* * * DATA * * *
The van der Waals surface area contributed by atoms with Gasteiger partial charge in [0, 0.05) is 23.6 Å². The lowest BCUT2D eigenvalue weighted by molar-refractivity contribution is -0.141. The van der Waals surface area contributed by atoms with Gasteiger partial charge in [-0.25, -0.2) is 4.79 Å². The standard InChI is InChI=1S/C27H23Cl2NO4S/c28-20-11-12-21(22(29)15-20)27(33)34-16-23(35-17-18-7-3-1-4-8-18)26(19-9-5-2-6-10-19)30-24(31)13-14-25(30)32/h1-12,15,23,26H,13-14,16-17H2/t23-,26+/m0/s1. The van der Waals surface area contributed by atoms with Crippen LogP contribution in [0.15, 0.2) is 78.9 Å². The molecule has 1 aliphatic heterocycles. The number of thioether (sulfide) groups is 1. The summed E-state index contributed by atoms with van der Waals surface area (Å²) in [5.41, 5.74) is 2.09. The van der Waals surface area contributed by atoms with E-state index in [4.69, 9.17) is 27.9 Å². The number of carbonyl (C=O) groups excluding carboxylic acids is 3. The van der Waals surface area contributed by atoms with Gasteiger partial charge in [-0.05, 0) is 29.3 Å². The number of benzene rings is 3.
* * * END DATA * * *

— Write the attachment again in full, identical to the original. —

The van der Waals surface area contributed by atoms with Gasteiger partial charge in [0, 0.05) is 23.6 Å². The lowest BCUT2D eigenvalue weighted by molar-refractivity contribution is -0.141. The van der Waals surface area contributed by atoms with Gasteiger partial charge in [-0.25, -0.2) is 4.79 Å². The standard InChI is InChI=1S/C27H23Cl2NO4S/c28-20-11-12-21(22(29)15-20)27(33)34-16-23(35-17-18-7-3-1-4-8-18)26(19-9-5-2-6-10-19)30-24(31)13-14-25(30)32/h1-12,15,23,26H,13-14,16-17H2/t23-,26+/m0/s1. The van der Waals surface area contributed by atoms with Crippen LogP contribution in [0.15, 0.2) is 78.9 Å². The molecule has 1 aliphatic heterocycles. The number of thioether (sulfide) groups is 1. The summed E-state index contributed by atoms with van der Waals surface area (Å²) in [5.41, 5.74) is 2.09. The van der Waals surface area contributed by atoms with E-state index in [4.69, 9.17) is 27.9 Å². The number of carbonyl (C=O) groups excluding carboxylic acids is 3. The van der Waals surface area contributed by atoms with Gasteiger partial charge in [-0.05, 0) is 29.3 Å². The number of benzene rings is 3.